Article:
The Case for Abolishing the Economic Development Administration

October 1, 2012

The Economic Development Administration (EDA) exists to provide investment in areas where the administration believes is vital to economic growth and competitiveness. In October of 2011, a bill was submitted to Congress that would eliminate the EDA. While some protest that the EDA is a useful mechanism for growth, it is necessary to look at the facts of what the EDA actually accomplishes, says David Bier of the Competitive Enterprise Institute.

  • EDA investments simply shift resources from one area to another.
  • For example, an EDA grant to Visalia, California, incentivized relocation of a factory to Brisbane, California. It did not create new jobs or wealth.
  • Furthermore, the measure of success for the EDA looks to how many jobs have been created rather than the impact on a community. For example, rather than looking at potential profits, the EDA gave Cedar Rapids, Iowa, a $35 million grant for a convention center that is going to lose $1.3 million by its fifth year.
  • In addition, the EDA measures success by the amount of investment a project receives, leading local communities to raise development taxes to qualify for a matching grant.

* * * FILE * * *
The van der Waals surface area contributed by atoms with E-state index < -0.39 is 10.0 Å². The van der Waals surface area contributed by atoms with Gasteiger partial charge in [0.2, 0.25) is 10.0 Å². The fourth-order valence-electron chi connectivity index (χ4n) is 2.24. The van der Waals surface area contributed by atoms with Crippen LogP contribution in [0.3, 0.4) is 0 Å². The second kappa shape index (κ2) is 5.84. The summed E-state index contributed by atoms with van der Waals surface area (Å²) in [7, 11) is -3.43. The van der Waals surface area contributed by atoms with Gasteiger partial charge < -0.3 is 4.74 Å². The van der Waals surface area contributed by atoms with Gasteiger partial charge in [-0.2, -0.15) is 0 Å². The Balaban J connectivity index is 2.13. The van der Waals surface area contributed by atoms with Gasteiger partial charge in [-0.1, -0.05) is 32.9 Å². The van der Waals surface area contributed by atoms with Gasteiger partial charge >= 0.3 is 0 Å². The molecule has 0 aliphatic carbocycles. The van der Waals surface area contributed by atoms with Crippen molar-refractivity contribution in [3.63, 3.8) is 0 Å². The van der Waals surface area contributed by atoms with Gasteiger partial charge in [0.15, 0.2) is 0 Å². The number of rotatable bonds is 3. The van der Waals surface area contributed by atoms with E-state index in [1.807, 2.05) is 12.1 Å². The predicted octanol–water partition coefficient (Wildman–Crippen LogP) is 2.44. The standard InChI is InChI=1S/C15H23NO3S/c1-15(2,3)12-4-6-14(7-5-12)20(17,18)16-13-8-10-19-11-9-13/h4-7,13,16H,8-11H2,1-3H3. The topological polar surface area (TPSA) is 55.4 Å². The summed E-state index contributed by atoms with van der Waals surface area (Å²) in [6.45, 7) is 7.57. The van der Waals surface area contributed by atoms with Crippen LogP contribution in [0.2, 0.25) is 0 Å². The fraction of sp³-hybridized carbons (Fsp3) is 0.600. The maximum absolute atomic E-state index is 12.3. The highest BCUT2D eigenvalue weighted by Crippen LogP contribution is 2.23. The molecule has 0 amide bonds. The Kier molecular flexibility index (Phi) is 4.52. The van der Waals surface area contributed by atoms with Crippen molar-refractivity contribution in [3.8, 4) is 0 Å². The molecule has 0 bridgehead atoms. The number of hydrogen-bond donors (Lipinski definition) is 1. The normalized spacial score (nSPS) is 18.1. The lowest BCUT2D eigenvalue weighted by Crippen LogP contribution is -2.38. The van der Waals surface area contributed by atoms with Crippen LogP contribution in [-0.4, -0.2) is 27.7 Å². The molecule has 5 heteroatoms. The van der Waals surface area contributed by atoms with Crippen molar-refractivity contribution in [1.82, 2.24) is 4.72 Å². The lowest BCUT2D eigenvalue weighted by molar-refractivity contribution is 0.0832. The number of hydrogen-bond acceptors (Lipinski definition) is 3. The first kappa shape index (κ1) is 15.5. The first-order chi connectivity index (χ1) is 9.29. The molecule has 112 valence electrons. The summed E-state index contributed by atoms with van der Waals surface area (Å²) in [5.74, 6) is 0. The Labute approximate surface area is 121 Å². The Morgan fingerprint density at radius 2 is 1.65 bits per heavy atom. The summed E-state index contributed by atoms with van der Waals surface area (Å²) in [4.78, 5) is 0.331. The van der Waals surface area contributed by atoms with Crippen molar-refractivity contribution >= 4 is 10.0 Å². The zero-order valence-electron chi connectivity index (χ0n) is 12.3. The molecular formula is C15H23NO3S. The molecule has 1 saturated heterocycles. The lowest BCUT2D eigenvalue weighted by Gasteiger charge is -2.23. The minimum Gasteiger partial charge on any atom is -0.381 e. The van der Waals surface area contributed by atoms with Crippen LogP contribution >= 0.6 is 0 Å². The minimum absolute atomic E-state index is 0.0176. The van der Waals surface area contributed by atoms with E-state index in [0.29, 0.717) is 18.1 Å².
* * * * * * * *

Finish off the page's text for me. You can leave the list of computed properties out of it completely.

Furthermore, the EDA (and government agencies in general) is poor at reading market signals to know where to make wise investment. The EDA subsidizes inefficient firms to try and keep them in certain areas to prevent out-migration, without regard for the fact that businesses choose their location because of its reasonably efficient market allocation.

Opponents of slashing the EDA argue that the grant money is necessary for projects that help develop and improve infrastructure in distressed communities.  However, many fail to realize that the problems with infrastructure stem from government failure to allocate their huge budgets on projects like roads and bridges. For example, the EDA gave Lee County, North Carolina, $800,000 for infrastructure improvements. However, all the improvements went to Caterpillar to purchase new equipment.

The EDA wants to prevent a "race to the bottom" effect in which local governments undercut each other to attract growth. However, this is nothing more than rigged competition at the expense of letting the market decide the most efficient way to be productive. Quite the contrary, the EDA hurts economic development by having a city match whatever investment measures the EDA takes. This encourages municipalities to create special taxes on its citizens to qualify for EDA grants.

Source: David Bier, "The Case for Abolishing the Economic Development Administration," Competitive Enterprise Institute, September 2012.

 

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